High performance laptop while maintaining a small form factor(read: good portability)?

garrettg84

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Nov 3, 2013
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Is it impossible to find a laptop with a small form factor yet still a decent performer? I want something that performs well, but maintains a small form factor. I don't need something that out performs the ridiculous 'gaming laptops', I want portability and good speed. (why not just get a desktop if your laptop weighs nearly 15lbs?) I do lots of VM work for my job so ram size and more cpu cores is important. The NVIDIA gfx is necessary for some of the number crunching on the go. I am also a casual gamer, no need for 300fps or something like that though.

Small form factor: At 13-15" screen, less than 1" thick, under 6lbs

Performer: i7 Haswell with ALL VM acceleration features and turbo clock at or above 3ghz with quad core preferred, 16GB ram, NVIDIA GeForce 750 1gb or higher, internal cd/dvd burner, resolution of 1080p or higher, prefer to avoid the Optimius crap for gfx, but would settle for one with it.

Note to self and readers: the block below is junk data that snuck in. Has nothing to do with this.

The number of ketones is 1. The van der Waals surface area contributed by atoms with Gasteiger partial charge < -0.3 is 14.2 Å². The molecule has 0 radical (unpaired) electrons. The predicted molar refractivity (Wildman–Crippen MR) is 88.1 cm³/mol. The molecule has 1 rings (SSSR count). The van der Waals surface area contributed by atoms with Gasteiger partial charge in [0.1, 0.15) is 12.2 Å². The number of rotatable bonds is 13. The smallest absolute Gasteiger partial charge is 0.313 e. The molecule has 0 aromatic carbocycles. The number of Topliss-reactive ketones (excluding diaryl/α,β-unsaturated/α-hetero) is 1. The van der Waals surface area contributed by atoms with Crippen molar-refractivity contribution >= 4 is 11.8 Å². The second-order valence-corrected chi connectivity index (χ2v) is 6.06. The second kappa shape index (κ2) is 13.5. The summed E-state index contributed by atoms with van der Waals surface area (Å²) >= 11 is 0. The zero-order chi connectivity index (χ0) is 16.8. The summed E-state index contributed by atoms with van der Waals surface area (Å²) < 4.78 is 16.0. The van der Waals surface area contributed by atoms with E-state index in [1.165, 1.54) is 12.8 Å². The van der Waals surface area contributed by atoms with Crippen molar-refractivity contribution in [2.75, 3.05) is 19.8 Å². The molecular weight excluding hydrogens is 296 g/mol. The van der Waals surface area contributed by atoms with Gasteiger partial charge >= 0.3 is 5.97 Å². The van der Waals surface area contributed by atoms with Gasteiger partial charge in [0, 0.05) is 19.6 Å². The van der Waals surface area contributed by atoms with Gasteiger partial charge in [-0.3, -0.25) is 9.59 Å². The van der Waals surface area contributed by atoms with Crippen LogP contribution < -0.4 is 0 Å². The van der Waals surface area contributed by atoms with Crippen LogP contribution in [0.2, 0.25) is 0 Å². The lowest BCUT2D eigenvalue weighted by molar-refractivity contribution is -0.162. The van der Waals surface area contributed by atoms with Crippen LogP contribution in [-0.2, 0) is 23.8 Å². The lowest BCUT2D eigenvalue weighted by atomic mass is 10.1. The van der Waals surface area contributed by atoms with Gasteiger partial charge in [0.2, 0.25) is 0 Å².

I can find laptops that have a mix of all of these specs, but I can never find one that has all of the specs. I refuse to settle for something less. Am I destined to wait another year? Will I ever find something that beats every aspect of my current laptop? I really have a hard time thinking about moving backwards in specs that are important to me.

Current laptop is a Dell XPS 14z with an I7 2540M (dual core 2.8ghz - all vm extensions), 8GB Ram (major factor making me want to upgrade, 8gb is max), NVIDIA GeForce 520m w/1gb (fewer CUDA cores than more current gen), internal cd/dvd burner, and 1366x768 (not so easy to view multiple windows on) resolution. Form factor is good at .9" tall @ 4.4lbs. It is running up on 3 years old and has seen better days with a cracking case and a battery that is beginning to lose its charge too quickly.